- photo by MichaelFurtman.com
Ducks Unlimited Regional Biologist Chris Hildebrandt recently took part in a roundtable discussion focused on the plight of the Salton Sea, a 376-square-mile body of water about 40 miles south of Palm Springs, California. Local farmers, area residents, and representatives from other agencies and conservation organizations took part in the discussion, which was hosted by Anne Castle, assistant secretary of water and science for the U.S. Department of the Interior; Dr. Raul Ruiz , U.S. Representative from California's 36th District; and Joaquin Esquivel, aide to Senator Barbara Boxer and Salton Sea restoration liaison. A representative from Senator Dianne Feinstein's office was also on hand to pledge support for Salton Sea restoration efforts.
California's largest lake, the Salton Sea provides crucial stopover habitat for hundreds of thousands of birds migrating between wintering and breeding grounds in the Pacific Flyway. In recent decades, this shallow-water lake has been shrinking due to reduced flows from nearby agricultural water supplies. This exacerbates the already increasing salinity of the Salton Sea, as evaporation leaves greater concentrations of salt in what is essentially a closed wetland basin. The salt concentration negatively impacts the fish and invertebrates that waterfowl and shorebirds eat along the shallow edges of the lake.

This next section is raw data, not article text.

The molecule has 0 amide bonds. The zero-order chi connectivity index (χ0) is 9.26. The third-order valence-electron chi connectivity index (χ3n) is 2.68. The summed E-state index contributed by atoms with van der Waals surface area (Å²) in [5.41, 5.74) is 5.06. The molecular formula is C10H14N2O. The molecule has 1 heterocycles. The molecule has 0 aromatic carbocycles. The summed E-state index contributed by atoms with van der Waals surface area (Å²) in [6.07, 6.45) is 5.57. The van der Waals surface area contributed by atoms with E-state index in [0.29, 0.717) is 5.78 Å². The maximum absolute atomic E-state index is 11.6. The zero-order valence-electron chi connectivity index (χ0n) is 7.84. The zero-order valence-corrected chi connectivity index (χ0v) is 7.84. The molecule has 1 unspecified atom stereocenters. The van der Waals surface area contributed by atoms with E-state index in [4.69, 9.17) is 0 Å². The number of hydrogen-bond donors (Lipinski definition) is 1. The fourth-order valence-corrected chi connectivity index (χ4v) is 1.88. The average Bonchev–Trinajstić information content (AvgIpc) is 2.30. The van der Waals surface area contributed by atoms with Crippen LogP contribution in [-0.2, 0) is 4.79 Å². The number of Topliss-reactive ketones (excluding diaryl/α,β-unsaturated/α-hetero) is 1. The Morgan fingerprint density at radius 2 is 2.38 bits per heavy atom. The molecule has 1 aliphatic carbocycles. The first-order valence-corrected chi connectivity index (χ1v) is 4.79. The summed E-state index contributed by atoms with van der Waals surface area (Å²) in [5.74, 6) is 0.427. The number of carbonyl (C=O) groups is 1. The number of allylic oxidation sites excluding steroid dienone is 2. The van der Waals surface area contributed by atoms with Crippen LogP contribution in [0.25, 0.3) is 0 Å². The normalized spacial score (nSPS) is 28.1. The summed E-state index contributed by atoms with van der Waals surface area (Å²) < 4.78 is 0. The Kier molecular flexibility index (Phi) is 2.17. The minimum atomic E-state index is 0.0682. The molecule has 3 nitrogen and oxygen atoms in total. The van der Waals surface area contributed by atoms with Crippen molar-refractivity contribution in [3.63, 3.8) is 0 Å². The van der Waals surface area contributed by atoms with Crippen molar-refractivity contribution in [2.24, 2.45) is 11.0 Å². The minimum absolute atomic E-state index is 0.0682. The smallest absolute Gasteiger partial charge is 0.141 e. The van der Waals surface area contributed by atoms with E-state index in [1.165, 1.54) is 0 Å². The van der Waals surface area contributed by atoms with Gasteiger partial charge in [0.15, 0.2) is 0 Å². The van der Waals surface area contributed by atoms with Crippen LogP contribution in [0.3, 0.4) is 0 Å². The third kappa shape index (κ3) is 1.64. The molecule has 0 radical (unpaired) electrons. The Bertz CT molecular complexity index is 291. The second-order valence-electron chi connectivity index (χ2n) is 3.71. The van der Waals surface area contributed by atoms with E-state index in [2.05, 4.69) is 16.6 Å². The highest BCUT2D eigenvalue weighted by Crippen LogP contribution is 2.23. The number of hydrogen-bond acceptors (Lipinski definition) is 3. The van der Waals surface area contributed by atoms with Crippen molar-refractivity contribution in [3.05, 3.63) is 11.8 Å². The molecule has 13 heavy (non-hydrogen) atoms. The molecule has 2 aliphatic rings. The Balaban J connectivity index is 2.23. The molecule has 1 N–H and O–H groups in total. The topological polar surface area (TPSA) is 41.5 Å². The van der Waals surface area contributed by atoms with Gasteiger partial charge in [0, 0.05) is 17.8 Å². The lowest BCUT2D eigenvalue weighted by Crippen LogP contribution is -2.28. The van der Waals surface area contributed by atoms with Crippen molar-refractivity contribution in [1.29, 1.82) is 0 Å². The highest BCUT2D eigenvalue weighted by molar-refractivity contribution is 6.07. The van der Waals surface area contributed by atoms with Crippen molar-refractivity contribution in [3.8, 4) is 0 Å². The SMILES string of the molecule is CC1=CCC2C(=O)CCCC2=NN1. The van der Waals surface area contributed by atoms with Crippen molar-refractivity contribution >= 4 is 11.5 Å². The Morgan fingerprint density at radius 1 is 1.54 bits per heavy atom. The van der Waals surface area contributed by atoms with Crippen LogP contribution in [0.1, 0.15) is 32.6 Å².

Although solutions for the Salton Sea appear daunting and extremely expensive, the panel gave stakeholders the opportunity to review two practical small-scale projects designed to help maintain habitat for waterfowl and other birds. The first project would restore 400 acres of shallow brackish wetlands on Red Hill Bay on the southern end of the lake and the second would restore 700 acres of deeper wetlands on the exposed lake playa. Both projects are shovel-ready but lack full funding at this time.